ATLANTA (GA) – Better salaries, training and career prospects for frontline staff who protect children and strengthen families are key provisions of the Georgia Department of Human Resources (DHR) Fiscal Year 2006 budget proposal. The proposal would also increase the per diem reimbursement to families who provide foster care. The proposed $2.00 increase for each of the three payment levels will help defray some of the foster parents’ expense of caring for children’s daily needs.
DHR Commissioner B. J. Walker presented the budget plan to the Board of Human Resources Wednesday. The plan continues in the direction of making children and family support issues one of the agency’s top priorities. Other important items include expanding efforts to recruit and train foster and adoptive parents and funds to improve assessments for children needing out-of-home placement.
“These enhancements would reward those who do some of the hardest work in state government, as well as help them upgrade their skills,” said Walker. “Our goal is to attract and retain a well-trained professional staff. And just as important, we understand that how well we support the people who work directly with children and families, like foster parents, speaks to our commitment,” said Walker.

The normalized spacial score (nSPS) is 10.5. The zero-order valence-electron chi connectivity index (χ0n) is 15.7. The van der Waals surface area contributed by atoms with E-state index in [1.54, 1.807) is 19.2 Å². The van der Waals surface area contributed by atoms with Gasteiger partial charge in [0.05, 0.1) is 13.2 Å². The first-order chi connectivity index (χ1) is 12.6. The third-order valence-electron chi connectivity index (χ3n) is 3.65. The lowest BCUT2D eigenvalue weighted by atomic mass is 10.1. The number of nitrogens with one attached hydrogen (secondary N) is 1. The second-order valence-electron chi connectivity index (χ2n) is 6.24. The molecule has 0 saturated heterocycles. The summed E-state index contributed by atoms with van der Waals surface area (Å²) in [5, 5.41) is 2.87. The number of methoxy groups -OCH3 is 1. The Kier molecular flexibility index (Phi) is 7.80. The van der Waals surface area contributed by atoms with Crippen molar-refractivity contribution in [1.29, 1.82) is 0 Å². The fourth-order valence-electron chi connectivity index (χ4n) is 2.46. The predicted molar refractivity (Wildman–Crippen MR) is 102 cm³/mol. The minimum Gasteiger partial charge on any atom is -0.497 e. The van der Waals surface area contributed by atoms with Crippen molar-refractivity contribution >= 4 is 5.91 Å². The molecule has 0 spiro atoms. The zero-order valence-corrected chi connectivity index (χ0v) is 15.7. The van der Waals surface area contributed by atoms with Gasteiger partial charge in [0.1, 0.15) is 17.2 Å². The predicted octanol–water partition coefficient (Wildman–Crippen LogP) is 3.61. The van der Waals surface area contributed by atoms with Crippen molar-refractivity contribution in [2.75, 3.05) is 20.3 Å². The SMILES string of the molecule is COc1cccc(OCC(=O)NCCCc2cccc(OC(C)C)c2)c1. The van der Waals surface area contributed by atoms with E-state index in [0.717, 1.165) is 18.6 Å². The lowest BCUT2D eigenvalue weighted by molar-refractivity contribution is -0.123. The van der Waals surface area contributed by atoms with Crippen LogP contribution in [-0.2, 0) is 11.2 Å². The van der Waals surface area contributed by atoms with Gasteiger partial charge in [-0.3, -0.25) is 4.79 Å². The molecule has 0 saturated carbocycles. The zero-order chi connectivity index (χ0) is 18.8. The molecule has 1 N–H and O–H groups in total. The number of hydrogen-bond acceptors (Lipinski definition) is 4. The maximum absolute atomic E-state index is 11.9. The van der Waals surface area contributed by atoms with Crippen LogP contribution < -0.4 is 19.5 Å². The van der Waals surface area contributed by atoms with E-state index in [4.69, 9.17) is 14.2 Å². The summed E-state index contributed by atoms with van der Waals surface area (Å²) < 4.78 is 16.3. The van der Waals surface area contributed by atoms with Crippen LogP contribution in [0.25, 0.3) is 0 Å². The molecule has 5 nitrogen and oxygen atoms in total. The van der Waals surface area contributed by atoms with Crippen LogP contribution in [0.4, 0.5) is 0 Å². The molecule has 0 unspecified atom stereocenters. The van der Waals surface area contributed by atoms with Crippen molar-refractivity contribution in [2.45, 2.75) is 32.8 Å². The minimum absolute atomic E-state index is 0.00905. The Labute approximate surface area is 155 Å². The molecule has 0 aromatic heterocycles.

The budget plan funds new training for child protection workers and for caseworkers who help families become self-supporting. Salary increases would be available to child protection workers who successfully complete certification. New ongoing training for veteran child protection workers would be developed and delivered by the state’s eight schools of social work.
The plan would continue to implement a career path for child protection workers. As workers meet professional goals and demonstrate their skills by serving children, they will move up the ladder. A similar career ladder would soon be offered to family independence eligibility workers, with training provided by the University of Georgia. New trainers will be placed in the regions – closer to staff and to the people they serve.
The budget plan proposes increases of eight percent for child protection staff salaries in targeted counties and four percent for workers in the remaining counties. It provides a five percent salary increase for ongoing child protection workers, and a ten percent raise for over 400 eligibility workers. If adopted, the proposal would put 100 additional child protection staff in the field in areas where they are most needed.
The Board of Human Resources will submit DHR’s budget proposal to Governor Sonny Perdue for consideration as part of his overall state budget recommendation to the 2005 Georgia General Assembly.
For information contact:
Dena J. Smith